This is a set of photos from our trip to Yamagata, for my grandparent's memorial service(法事). Within the first hours of our arrival at a train station, the Tohoku earthquake hit this snowy village. We arrived at my aunt's house after stopping for a soba lunch. I was showing my husband how to pray at my family's altar, when we felt a big shaking in a room. It was the first time my American husband felt the earth moving. I told him "This is an earthquake, it'll probably stop soon." But it wouldn't. The room itself started to feel too wobbly to feel safe. Quickly we decided to go outside, and we crouched in the middle of the road in front of the house. The sky was in grayish orange, surrounded by the walls of snow. A surreal moment. That night, we managed to have a feast with our family in an intimate candle lit setting. Luckily they had oil stoves. I felt warm inside out. While I slept, I tossed and turned the feeling between a threat of the aftershock and optimism. The next day, we carried on holding the memorial service for my grandparents, despite the loss of power. My aunts was worrying about the dinner being served cold, among other things.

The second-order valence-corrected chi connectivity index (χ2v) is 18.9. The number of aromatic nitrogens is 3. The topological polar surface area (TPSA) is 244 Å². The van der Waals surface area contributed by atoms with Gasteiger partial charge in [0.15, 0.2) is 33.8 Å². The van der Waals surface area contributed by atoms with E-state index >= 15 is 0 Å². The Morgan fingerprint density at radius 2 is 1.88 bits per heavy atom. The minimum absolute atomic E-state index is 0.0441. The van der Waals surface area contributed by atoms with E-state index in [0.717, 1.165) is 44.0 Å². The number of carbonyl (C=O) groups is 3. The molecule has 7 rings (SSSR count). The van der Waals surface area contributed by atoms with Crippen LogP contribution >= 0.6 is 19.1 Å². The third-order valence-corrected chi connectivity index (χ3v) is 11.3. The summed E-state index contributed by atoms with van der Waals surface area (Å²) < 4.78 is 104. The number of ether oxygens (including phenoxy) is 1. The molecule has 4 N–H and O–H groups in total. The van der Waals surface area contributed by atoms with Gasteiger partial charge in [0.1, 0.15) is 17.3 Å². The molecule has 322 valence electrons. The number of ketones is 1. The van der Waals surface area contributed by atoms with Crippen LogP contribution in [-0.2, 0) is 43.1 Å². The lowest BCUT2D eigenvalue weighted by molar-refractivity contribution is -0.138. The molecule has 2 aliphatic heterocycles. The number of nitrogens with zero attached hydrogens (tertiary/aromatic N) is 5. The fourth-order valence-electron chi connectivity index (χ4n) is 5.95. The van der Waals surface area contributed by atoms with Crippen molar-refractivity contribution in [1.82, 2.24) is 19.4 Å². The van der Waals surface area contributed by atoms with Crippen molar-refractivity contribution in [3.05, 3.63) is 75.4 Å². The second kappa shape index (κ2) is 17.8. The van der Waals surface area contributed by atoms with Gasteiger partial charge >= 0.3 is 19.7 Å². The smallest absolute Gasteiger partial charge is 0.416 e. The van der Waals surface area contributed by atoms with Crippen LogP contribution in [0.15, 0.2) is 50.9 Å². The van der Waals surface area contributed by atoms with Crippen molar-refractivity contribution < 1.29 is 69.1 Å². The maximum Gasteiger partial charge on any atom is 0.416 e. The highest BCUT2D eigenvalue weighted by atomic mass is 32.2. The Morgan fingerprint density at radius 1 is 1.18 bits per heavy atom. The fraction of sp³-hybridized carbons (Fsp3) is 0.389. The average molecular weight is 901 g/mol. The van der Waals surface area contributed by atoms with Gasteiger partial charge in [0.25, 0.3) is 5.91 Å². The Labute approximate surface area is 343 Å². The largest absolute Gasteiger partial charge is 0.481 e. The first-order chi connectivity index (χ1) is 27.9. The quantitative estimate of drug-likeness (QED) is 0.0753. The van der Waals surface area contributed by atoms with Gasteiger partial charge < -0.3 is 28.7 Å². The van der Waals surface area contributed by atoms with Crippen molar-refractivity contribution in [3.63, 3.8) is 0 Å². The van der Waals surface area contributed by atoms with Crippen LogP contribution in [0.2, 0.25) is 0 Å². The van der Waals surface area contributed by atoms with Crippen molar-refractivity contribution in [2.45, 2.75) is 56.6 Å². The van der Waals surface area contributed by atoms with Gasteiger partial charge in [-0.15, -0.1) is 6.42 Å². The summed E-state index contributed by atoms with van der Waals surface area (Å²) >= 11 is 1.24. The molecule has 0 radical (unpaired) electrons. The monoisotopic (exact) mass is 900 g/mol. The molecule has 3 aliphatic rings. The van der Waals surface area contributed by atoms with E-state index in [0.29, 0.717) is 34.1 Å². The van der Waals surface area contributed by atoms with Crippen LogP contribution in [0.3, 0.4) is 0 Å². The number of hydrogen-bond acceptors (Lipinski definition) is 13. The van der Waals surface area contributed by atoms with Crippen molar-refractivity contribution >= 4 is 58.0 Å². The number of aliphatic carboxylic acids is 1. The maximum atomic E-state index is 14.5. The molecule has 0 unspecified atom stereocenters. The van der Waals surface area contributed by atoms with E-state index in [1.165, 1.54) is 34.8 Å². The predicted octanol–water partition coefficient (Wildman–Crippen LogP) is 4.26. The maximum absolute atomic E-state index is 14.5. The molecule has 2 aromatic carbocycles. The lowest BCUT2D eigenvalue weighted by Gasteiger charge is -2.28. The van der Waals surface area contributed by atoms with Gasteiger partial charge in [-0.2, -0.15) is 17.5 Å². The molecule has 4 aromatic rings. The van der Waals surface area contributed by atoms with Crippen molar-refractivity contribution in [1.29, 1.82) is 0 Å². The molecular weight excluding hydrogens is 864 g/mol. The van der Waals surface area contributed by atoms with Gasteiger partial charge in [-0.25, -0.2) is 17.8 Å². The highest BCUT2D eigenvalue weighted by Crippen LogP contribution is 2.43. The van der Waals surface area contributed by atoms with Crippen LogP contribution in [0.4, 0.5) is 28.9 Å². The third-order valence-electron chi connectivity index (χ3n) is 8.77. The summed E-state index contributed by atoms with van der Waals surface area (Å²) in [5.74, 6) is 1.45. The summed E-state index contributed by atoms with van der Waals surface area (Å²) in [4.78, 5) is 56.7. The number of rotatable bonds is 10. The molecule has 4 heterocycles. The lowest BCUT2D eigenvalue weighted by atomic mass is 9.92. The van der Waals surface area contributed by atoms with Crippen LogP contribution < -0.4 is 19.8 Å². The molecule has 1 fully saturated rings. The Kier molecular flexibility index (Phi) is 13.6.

This March will mark the 10th anniversary of Tohoku earthquake and Tsunami. There has been many loss and suffering, especially near Fukushima nuclear power plant.
With the cost of disaster, we were reminded that we are yet a part of the nature, and we can’t ignore that fact when we want to design our future. Since the earthquake, I’ve attended lectures within the topic, such as safecast and disaster preparedness. May our future innovation bring a harmonious world. - 2/23/2021
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